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Regional report – Indonesia: a new hope

Published by
World Coal,

Amy Gibbs, JLT Specialty, UK.

Investing in the Indonesian mining sector has the potential to be very profitable, but navigating the investment landscape is fraught with difficulties. The unpredictable regulatory environment is only part of the challenge: dealing with political personalities and vested interests is just as critical. Indonesia’s emergence from the global financial crisis led to an upsurge in nationalist sentiment that both last year’s presidential candidates, Joko Widodo (the eventual winner) and Prabowo Subianto exploited during campaigning. For the mining sector, this is a negative turn of events, as nationalism continues to manifest itself in a tightening of regulatory policy.

Any optimism from the mining sector surrounding Widodo’s presidency needs to be tempered with recognition of the challenges he will face from Indonesia’s fractured politics. Without a reliable parliamentary majority, combined with Widodo’s inexperience of federal politics, the new president will have to overcome significant challenges to govern effectively.

As mayor of Solo and later the governor of Jakarta, Widodo’s public appeal was as a man of the people; but in Indonesia, it is big business and the right family connections that make powerful politicians. Indeed, many in the establishment saw Widodo as a threat to hierarchy and the traditional patronage networks. Lacking ties to the country’s elite and the influential private sector, Widodo’s technocrat cabinet selection was a clear signal that he would stand firm on his promise not to grant political favours. A bold decision – but one that may come back to haunt him should Indonesia’s business elite need to be swayed.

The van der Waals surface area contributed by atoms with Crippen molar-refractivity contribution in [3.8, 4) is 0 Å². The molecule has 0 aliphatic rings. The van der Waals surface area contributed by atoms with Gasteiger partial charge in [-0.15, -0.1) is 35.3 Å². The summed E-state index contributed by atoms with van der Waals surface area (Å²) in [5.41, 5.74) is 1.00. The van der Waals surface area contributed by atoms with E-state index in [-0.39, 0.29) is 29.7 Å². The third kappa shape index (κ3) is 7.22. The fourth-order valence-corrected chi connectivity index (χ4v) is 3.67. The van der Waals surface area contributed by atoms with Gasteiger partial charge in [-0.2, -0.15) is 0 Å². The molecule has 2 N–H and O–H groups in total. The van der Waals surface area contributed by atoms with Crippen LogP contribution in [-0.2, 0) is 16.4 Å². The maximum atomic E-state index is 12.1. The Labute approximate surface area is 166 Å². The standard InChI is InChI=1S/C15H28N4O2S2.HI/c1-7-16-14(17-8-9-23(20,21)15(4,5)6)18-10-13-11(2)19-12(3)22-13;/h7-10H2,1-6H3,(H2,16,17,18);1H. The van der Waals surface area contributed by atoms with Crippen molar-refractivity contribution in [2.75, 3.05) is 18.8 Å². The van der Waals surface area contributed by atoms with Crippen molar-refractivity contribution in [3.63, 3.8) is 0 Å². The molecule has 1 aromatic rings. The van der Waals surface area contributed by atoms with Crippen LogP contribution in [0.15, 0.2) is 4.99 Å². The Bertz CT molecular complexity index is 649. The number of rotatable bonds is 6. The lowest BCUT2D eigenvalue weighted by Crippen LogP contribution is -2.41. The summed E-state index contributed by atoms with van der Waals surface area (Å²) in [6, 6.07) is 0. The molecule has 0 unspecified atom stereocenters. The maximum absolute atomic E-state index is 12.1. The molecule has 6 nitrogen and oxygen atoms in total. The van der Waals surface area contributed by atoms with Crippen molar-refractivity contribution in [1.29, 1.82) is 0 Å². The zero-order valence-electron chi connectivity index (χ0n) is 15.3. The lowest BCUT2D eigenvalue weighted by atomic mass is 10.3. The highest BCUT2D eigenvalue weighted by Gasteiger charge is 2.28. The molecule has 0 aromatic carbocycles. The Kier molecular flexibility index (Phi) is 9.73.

In addition, Widodo will be wary of making significant mining reforms, on account of strong nationalist sentiment within the government. While keen to enforce a level playing field across the coal industry, new plans to change the regulatory environment will do little to entice investors. For example, miners must now get approvals from mining and trade ministries before exporting cargoes, which will come as another costly delay to mining firms. While positive in principal, additional layers of regulation – particularly across multiple ministries – will be a further deterrent.